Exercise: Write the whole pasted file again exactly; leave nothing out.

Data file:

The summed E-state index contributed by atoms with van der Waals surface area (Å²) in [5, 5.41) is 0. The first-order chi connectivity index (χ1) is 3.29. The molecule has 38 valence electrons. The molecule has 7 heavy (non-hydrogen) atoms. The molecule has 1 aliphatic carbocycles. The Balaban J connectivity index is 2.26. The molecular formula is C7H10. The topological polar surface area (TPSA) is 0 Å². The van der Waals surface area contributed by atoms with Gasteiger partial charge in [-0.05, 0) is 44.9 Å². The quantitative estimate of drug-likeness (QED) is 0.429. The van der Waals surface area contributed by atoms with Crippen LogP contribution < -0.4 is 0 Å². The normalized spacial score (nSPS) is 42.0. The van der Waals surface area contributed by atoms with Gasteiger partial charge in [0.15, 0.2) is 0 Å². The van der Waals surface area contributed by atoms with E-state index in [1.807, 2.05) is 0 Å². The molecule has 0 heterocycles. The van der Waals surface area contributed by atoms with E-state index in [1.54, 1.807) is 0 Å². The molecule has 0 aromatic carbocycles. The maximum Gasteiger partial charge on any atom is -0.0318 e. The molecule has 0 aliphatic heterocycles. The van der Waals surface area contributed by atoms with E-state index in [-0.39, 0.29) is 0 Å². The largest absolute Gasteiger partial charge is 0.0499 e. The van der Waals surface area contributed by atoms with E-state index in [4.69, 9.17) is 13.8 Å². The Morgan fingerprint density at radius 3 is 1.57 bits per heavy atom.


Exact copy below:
The summed E-state index contributed by atoms with van der Waals surface area (Å²) in [5, 5.41) is 0. The first-order chi connectivity index (χ1) is 3.29. The molecule has 38 valence electrons. The molecule has 7 heavy (non-hydrogen) atoms. The molecule has 1 aliphatic carbocycles. The Balaban J connectivity index is 2.26. The molecular formula is C7H10. The topological polar surface area (TPSA) is 0 Å². The van der Waals surface area contributed by atoms with Gasteiger partial charge in [-0.05, 0) is 44.9 Å². The quantitative estimate of drug-likeness (QED) is 0.429. The van der Waals surface area contributed by atoms with Crippen LogP contribution < -0.4 is 0 Å². The normalized spacial score (nSPS) is 42.0. The van der Waals surface area contributed by atoms with Gasteiger partial charge in [0.15, 0.2) is 0 Å². The van der Waals surface area contributed by atoms with E-state index in [1.807, 2.05) is 0 Å². The molecule has 0 heterocycles. The van der Waals surface area contributed by atoms with E-state index in [1.54, 1.807) is 0 Å². The molecule has 0 aromatic carbocycles. The maximum Gasteiger partial charge on any atom is -0.0318 e. The molecule has 0 aliphatic heterocycles. The van der Waals surface area contributed by atoms with E-state index in [-0.39, 0.29) is 0 Å². The largest absolute Gasteiger partial charge is 0.0499 e. The van der Waals surface area contributed by atoms with E-state index in [4.69, 9.17) is 13.8 Å². The Morgan fingerprint density at radius 3 is 1.57 bits per heavy atom.